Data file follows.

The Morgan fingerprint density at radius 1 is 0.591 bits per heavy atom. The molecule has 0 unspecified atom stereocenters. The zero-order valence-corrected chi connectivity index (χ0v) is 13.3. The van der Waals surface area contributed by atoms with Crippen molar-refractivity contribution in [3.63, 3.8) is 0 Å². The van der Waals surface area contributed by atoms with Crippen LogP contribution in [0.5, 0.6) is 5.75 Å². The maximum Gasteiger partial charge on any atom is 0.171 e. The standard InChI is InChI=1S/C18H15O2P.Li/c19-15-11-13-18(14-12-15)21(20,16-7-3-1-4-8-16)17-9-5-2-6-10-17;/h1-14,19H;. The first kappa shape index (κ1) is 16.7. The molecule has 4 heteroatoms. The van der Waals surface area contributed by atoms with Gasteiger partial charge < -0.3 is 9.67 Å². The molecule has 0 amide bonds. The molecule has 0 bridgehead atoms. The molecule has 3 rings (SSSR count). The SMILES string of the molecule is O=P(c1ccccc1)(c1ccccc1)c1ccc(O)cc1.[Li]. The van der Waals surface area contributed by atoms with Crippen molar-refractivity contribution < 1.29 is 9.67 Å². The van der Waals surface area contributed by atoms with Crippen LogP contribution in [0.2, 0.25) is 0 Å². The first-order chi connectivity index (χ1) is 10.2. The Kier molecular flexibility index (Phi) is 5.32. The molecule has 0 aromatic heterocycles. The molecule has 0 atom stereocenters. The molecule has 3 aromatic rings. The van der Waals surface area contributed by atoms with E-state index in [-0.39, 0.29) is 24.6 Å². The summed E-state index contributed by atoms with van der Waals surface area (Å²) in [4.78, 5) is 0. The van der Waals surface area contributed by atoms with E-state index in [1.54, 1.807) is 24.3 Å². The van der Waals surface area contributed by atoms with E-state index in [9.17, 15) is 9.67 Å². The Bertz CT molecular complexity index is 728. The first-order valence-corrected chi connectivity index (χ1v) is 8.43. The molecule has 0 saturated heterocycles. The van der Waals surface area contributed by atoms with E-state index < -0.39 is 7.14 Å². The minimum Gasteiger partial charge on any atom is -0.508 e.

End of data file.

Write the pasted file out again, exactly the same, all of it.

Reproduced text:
The Morgan fingerprint density at radius 1 is 0.591 bits per heavy atom. The molecule has 0 unspecified atom stereocenters. The zero-order valence-corrected chi connectivity index (χ0v) is 13.3. The van der Waals surface area contributed by atoms with Crippen molar-refractivity contribution in [3.63, 3.8) is 0 Å². The van der Waals surface area contributed by atoms with Crippen LogP contribution in [0.5, 0.6) is 5.75 Å². The maximum Gasteiger partial charge on any atom is 0.171 e. The standard InChI is InChI=1S/C18H15O2P.Li/c19-15-11-13-18(14-12-15)21(20,16-7-3-1-4-8-16)17-9-5-2-6-10-17;/h1-14,19H;. The first kappa shape index (κ1) is 16.7. The molecule has 4 heteroatoms. The van der Waals surface area contributed by atoms with Gasteiger partial charge < -0.3 is 9.67 Å². The molecule has 0 amide bonds. The molecule has 0 bridgehead atoms. The molecule has 3 rings (SSSR count). The SMILES string of the molecule is O=P(c1ccccc1)(c1ccccc1)c1ccc(O)cc1.[Li]. The van der Waals surface area contributed by atoms with Crippen molar-refractivity contribution < 1.29 is 9.67 Å². The van der Waals surface area contributed by atoms with Crippen LogP contribution in [0.2, 0.25) is 0 Å². The first-order chi connectivity index (χ1) is 10.2. The Kier molecular flexibility index (Phi) is 5.32. The molecule has 0 aromatic heterocycles. The molecule has 0 atom stereocenters. The molecule has 3 aromatic rings. The van der Waals surface area contributed by atoms with E-state index in [-0.39, 0.29) is 24.6 Å². The summed E-state index contributed by atoms with van der Waals surface area (Å²) in [4.78, 5) is 0. The van der Waals surface area contributed by atoms with E-state index in [1.54, 1.807) is 24.3 Å². The van der Waals surface area contributed by atoms with E-state index in [9.17, 15) is 9.67 Å². The Bertz CT molecular complexity index is 728. The first-order valence-corrected chi connectivity index (χ1v) is 8.43. The molecule has 0 saturated heterocycles. The van der Waals surface area contributed by atoms with E-state index < -0.39 is 7.14 Å². The minimum Gasteiger partial charge on any atom is -0.508 e.